Adam (Ricky Marty-Pahtaykan) doesn’t go to school because he needs to help his grandparents survive. Also possibly because he looks to be about thirty years old. Russ shows up at his family tent and waits while Adam finishes speaking with his grandparents. Adam explains that he was listening to a story and that elders often answer questions with a story…this seems confusing to me. Anyway, after about ten seconds the grandpa announces: Enough conversation. Lol, you run a tight ship, grandpa. I was glad that Adam had a chance for some recreation and that the elders would have a new story: The Family-Time Interrupting White Man.
Zach (Paul Nutarariaq) occasionally goes to school, but I bet Russ wishes he wouldn’t because Zach: a) insults him in the native language (Inuktitut), b) punches him on his way out of class ,and c) doesn’t do his homework. I shook My head at Zach’s antisocial behavior, but then I saw another side of him when he broke into a store. Huh? you may wonder. It was altruistic; he was only stealing junk food to feed his younger brother since their parents are always passed out.
Russ does manage to bribe some kids into playing lacrosse, and they actually begin to enjoy the game. I found the practices themselves dull, but I had to keep a worried eye out for the kids whose suffering was highlighted. For example, Kyle (Booboo Stewart) who, along with his mother, are regularly abused by his father, a rage-aholic alcoholic. But the kids say he runs like the caribou, so he is getting a self esteem boost. Spring (Anna Lambe), the prettiest girl in town, breaks out of her girlfriend role and joins the team. And Miranda! Her hateful sister slaps the s***out of her because she is a bitter bee-yatch. Also! Maggie, a dog that Russ has taken in after her person committed suicide, takes pride of place on the team when she outruns all of the kids at practice.
But Russ’ work is not over. He wants to bring the Grizzlies to compete at a tournament in Toronto. Good idea Russ, all of the local pride the kids have been building will evaporate when they see the Big City and the dominance of the white man’ culture. The principal tells Russ that they have no money for such a trip in their poor community. I’ll find a way, says Russ. But if they don’t Russ — unlike the kids– has an easy way out. Because Russ may have the opportunity to teach in balmy Halifax, Nova Scotia. But he wouldn’t really desert these vulnerable youth, would he? Of course he would! The last scene shows Russ teaching at a fancy prep school and the deserted lacrosse field taken over by bears. Kidding! You’ll have to see for yourself how Russ and the kids fare. Although I would leave my job if I got punched. Or had to coach lacrosse.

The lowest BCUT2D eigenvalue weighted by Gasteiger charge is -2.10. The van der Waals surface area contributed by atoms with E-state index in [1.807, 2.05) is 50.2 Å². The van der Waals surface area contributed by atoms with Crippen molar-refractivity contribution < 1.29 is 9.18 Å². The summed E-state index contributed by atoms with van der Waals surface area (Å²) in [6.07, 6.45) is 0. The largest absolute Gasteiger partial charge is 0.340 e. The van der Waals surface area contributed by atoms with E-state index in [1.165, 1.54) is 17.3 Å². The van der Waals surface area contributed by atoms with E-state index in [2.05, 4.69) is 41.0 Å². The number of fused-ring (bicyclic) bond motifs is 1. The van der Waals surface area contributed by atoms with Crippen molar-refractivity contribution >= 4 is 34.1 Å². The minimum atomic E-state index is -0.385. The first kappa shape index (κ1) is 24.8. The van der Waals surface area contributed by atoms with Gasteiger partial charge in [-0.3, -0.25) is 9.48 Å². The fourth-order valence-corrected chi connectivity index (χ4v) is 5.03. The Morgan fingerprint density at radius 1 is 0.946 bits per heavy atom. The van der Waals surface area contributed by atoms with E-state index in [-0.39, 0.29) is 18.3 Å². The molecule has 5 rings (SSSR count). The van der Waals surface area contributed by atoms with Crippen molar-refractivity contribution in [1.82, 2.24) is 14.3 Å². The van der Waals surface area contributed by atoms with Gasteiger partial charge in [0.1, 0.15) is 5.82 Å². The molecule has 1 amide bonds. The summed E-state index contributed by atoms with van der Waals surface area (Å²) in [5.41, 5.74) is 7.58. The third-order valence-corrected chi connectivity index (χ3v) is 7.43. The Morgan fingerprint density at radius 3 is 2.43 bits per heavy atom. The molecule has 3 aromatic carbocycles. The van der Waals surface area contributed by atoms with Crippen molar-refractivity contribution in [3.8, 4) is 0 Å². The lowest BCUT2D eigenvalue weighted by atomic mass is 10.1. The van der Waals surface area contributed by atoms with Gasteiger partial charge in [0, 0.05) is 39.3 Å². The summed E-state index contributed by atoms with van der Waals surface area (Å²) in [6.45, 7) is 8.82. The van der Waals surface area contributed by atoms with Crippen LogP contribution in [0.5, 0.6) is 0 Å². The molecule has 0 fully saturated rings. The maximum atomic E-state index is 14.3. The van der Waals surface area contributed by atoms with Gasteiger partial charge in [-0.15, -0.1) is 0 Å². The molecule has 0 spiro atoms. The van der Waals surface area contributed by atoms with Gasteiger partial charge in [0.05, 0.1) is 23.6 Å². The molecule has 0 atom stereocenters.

P.S. A note on terminology… In Canada, the indigenous inhabitants are called Aboriginal People or First Peoples. First Nations (formerly “Indians”) include members of eastern tribes such as Ojibway, Algonquin, Cree & Dene. Inuit (formerly “Eskimo”) are culturally distinct from other tribal peoples of Canada.
P.P.S. For information on current efforts to address mental health needs in Nunavut, click here. Also, journalist Helen Epstein visited Nunavut in 2019 and wrote a very moving and edifying article on the Inuit: “The Highest Suicide Rate in the World.” Trigger Warning: Please be advised that interviewees recount loss of loved ones from suicide.
Movie Loon’s Movie Review Shortcut:
Cut to the Chase: “Inspirational” sports stories aren’t my thing, but the look into an Inuit community is worthwhile. And the young actors, all of Native Americas heritage, acquit themselves well, with an especially strong performance by Paul Nutarariaq as Zach. The guy who plays Russ is okay too 😉
Humor Highlight: The Inuit man who owns Russ when the latter asks: How long have you lived around here? He turns to him and calmly answers: About 6,000 years. << Full Disclosure: I don’t actually hate Russ or the actor who plays him. There’s just no fresh way to play the coach-who-makes-a-difference.>>